Iran will only sign a final nuclear accord with six world powers if all sanctions imposed over its disputed atomic work are lifted on the same day, President Hassan Rouhani said in a televised speech on Thursday.
Iran and the powers reached a tentative agreement last week in the Swiss city of Lausanne aimed at restricting Tehran’s nuclear program in return for removing the economic penalties.
All sides are working toward a June 30 deadline for a final deal on the nuclear work, which Western powers fear is aimed at developing an atomic bomb but Tehran says is purely peaceful.
“We will not sign any deal unless all sanctions are lifted on the same day … We want a win-win deal for all parties involved in the nuclear talks,” Rouhani said.
Since the preliminary agreement was reached, Iran and the United States seem to have different interpretations over some issues, including the pace and extent of sanctions removal.
“Our goal in the talks (with major powers) is to preserve our nation’s nuclear rights. We want an outcome that will be in everyone’s benefit,” Rouhani said in a ceremony to mark Iran’s National Day of Nuclear Technology.
“The Iranian nation has been and will be the victor in the negotiations.”
Iran insists all nuclear-related United Nations resolutions, as well as U.S. and EU nuclear-related economic sanctions, will be lifted immediately once a final accord is signed.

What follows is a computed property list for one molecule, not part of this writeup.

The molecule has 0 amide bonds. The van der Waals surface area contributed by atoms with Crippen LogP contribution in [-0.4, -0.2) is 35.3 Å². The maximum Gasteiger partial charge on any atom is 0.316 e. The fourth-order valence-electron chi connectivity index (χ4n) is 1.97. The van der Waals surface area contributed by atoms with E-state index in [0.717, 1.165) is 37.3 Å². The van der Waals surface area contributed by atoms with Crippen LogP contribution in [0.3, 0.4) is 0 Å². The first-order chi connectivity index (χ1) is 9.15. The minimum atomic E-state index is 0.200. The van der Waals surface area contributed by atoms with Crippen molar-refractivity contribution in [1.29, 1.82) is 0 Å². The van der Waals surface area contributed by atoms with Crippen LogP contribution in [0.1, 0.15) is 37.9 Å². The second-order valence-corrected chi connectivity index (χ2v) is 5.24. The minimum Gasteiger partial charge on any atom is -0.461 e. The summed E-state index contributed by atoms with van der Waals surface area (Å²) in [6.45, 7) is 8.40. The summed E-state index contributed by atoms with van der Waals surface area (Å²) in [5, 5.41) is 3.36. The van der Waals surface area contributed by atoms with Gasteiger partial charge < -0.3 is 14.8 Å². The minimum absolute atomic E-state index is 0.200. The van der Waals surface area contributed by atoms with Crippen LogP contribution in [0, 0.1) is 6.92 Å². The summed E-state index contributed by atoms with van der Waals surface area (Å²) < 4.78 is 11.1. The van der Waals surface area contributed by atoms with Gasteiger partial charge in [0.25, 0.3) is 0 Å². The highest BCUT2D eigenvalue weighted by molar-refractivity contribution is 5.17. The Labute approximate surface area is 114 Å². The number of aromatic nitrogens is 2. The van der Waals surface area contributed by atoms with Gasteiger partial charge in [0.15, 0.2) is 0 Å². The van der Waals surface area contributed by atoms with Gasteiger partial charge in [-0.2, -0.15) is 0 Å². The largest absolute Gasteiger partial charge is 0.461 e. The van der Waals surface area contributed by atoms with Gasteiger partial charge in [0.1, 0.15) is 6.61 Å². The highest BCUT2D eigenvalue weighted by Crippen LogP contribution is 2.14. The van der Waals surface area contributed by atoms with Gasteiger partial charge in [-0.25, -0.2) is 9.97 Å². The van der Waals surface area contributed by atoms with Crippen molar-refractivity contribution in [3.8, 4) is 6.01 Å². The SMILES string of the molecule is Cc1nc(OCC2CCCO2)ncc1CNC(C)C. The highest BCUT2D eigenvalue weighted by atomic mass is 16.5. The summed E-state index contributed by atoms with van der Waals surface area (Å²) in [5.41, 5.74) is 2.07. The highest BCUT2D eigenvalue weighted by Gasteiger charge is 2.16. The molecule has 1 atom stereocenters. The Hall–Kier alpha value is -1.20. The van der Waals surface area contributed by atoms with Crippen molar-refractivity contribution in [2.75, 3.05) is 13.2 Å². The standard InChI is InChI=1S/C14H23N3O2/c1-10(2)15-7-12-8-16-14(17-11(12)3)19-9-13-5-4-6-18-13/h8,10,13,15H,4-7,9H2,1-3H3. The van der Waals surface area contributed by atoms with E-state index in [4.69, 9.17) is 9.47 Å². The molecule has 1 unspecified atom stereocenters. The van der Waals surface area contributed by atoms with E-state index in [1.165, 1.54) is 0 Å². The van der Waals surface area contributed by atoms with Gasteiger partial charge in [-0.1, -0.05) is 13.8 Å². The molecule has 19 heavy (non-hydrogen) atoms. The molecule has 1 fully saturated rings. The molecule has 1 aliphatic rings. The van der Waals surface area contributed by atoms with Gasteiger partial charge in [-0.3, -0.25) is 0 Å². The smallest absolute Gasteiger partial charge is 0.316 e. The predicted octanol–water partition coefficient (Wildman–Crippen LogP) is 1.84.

But the United States said on Monday that sanctions would have to be phased out gradually under the comprehensive nuclear pact.
The U.S. and EU sanctions have choked off nearly 1.5 million barrels per day (bpd) of Iranian exports since early 2012, reducing its oil exports by 60 per cent to around 1 million barrels a day.
“Our main gain in the talks was the fact that U.S. President Barack Obama acknowledged that Iranians will not surrender to bullying, sanctions and threats,” Rouhani said.
“It is a triumph for Iran that the first military power in the world has admitted Iranians will not bow to pressure.”
Negotiators from Iran, the United States, Germany, France, Britain, Russia and China will resume negotiations in the coming days to pave the way for the final deal.
(Writing by Parisa Hafezi; Editing by Larry King and Andrew Heavens)
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